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DU at 100: A university in decline

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By Sidharth Mishra

Delhi University has rolled on its centenary celebrations. There has been some articles and news reports in the newspapers, mostly half-baked, on the contribution the university has made in the past 100 years of its existence. One is still to come across any serious analysis of the contribution of the hoary institution, which is also this writer’s alma mater.

Whenever an educational institution reaches a milestone of its existence, it’s the opportune time for it to reflect upon its contribution to the society. In the West, it is now established practise to research and write history of an institution during its jubilee celebrations. In India, the practise, however, has been to bring out self-congratulatory volumes in the genre of coffee table books. Which is what the Delhi University has also done.

At major event of the centenary celebrations, attended by the Vice President Venkaiah Naidu and Education Minister Dharmendra Pradhan on Sunday, the activity involved release of a stamp, release of a coin, release of the coffee table book, release of curriculum for undergraduate programme in Hindi and Sanskrit and the website. The schedule of the events gives us an idea how these celebrations are going to be bereft of any academic exercise.

People may point out that the release of curriculum for undergraduate programme in Hindi and Sanskrit is an academic exercise but that it’s just an exercise in filling the blanks. The outline of the curriculum has been provided by the University Grants Commission as per the guidelines given in the National Education Policy and it’s a matter of debate whether any value has been added at the university level or just pushed through the statutory bodies to meet the event release deadline.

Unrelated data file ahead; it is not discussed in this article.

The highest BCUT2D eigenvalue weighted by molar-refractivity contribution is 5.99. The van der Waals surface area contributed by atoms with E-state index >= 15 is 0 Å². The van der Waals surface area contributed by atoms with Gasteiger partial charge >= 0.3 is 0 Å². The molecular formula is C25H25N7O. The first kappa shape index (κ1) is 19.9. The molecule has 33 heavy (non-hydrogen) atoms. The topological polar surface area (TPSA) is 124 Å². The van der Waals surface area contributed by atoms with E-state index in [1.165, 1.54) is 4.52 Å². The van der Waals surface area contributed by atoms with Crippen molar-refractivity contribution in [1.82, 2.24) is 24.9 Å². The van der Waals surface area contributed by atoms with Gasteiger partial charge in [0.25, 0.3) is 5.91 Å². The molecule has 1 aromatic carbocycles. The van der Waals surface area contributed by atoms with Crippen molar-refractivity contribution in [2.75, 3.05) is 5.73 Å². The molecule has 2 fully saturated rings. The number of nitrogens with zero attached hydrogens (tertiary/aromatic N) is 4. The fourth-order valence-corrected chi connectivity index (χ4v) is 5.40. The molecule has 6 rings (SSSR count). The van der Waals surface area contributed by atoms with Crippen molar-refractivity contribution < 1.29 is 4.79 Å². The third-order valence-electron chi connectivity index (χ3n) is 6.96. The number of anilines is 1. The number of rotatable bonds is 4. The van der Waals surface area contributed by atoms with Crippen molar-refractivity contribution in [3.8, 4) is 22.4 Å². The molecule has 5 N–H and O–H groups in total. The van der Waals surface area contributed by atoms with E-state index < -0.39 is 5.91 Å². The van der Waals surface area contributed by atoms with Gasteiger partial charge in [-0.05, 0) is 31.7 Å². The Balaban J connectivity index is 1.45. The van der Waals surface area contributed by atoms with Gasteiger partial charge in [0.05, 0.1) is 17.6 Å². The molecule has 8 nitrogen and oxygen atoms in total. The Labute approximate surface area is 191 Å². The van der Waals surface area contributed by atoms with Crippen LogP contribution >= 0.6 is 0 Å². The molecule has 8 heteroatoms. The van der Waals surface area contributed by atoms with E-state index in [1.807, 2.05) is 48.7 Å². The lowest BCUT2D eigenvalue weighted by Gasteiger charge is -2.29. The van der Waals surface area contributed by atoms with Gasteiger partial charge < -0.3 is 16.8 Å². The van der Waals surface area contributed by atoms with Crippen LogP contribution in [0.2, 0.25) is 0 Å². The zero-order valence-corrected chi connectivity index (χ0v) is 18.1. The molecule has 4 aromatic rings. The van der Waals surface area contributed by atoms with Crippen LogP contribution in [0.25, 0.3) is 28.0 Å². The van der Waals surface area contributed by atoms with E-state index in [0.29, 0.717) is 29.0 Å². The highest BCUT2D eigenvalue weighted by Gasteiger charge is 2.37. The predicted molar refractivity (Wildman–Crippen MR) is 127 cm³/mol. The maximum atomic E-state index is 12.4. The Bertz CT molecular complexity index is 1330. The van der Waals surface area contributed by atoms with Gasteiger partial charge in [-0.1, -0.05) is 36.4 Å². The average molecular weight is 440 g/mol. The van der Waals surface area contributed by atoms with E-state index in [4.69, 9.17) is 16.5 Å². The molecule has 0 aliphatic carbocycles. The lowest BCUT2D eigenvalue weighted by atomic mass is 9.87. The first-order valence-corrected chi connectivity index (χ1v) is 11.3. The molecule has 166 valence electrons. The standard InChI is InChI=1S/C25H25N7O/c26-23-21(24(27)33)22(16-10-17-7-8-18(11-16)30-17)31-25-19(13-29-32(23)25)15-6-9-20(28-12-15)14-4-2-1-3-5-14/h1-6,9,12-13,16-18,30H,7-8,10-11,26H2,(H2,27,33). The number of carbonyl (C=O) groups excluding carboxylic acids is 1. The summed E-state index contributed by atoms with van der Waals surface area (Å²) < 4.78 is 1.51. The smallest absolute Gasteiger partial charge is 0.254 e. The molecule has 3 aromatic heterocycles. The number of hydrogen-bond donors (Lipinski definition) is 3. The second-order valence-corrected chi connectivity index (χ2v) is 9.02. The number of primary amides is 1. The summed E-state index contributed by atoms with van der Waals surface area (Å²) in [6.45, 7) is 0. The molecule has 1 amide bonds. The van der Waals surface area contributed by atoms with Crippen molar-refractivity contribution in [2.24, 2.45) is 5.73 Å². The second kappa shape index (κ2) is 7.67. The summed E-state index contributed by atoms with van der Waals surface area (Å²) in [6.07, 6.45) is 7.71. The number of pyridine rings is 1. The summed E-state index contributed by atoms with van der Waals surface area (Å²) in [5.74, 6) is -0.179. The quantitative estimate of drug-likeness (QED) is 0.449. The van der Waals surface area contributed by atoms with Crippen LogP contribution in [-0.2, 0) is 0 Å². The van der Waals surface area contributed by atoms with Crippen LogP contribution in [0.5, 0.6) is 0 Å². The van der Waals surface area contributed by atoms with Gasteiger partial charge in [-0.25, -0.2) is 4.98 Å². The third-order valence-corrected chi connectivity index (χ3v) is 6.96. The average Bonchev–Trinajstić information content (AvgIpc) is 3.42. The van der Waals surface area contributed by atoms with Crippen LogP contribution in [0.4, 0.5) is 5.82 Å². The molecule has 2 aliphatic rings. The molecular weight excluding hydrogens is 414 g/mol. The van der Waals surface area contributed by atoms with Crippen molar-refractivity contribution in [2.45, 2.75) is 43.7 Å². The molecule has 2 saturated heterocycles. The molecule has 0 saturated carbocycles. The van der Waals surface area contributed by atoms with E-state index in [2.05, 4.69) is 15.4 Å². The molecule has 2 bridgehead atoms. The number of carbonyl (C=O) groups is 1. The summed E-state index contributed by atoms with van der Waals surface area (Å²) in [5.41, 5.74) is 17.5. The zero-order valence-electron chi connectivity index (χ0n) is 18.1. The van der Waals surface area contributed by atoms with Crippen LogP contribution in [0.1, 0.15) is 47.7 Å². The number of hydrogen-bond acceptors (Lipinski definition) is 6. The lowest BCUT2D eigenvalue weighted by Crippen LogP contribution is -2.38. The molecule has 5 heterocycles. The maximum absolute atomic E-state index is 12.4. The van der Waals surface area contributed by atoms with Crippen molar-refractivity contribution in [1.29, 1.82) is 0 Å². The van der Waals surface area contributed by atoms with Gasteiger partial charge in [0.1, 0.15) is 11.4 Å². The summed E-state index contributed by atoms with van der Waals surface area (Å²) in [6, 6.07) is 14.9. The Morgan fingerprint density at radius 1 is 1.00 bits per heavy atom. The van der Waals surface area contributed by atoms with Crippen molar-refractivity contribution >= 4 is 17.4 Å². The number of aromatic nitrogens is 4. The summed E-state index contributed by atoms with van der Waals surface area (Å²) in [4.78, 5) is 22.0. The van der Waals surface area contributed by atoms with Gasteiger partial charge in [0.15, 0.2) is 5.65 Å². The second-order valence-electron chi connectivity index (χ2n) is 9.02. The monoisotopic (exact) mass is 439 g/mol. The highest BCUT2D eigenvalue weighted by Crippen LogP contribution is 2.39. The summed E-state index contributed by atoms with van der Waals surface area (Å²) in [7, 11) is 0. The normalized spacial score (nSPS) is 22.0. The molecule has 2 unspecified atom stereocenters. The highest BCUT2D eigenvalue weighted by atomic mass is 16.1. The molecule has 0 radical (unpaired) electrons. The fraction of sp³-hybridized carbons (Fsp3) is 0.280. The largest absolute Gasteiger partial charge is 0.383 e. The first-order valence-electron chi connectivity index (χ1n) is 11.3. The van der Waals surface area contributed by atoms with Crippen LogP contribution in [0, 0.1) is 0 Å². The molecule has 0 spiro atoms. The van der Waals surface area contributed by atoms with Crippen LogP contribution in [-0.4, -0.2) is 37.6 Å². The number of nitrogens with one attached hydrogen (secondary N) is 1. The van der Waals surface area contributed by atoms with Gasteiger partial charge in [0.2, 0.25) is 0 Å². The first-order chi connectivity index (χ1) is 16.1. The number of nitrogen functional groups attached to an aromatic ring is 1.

The top honchos of a 100 years old university, which seeks to bask in the contribution of its alumni, should have shown the courage to carry out an audit of the raison de atre of its existence. In an article on history of education, William Bruneau, professor emeritus in the department of educational studies at University of British Columbia, Canada, writes, “The new social history reinvented the history of education as an important scholarly field of historical inquiry.”

Bruneau believes that this may be golden age of university histories. Their success, Bruneau however cautions, depends on who is commissioned to write - a credible author or a safe choice? And the constraints imposed on that person by the powers-that-be. With this description, one can approach the commemorative volume released by the Vice President and examine its worth. 

Delhi University has gone into a decline and the university administration remains in a state of denial. With the coming of the Central University Entrance Test (CUET), its moments of existence in the newspaper headlines would also be now a part of history. With the coming of CUET, the days of screaming newspaper headlines of 100 percent cut off for admissions are over. 

Though no disrespect is meant towards the Vice President, the fact that neither the head of the university – the Visitor, that is the President of India, nor the head of the government that is Prime Minister could find time to grace the occasion, which speaks for the low position today the university enjoys on the brand value index. Ideological parochialism, nepotism, trade unionism have all contributed towards lack of scholarship not being a handicap in becoming a professor in the university.

Ironically in its centenary year, the Delhi University can boast of only professors on its rolls, having promoted every teachers who was eligible to apply, and rest of the faculty being made of ad hoc lecturers. Certainly an ‘achievement’ which university vice chancellor Yogesh Singh would not want to showcase.   

 

(First Published in The Morning Standard)

 

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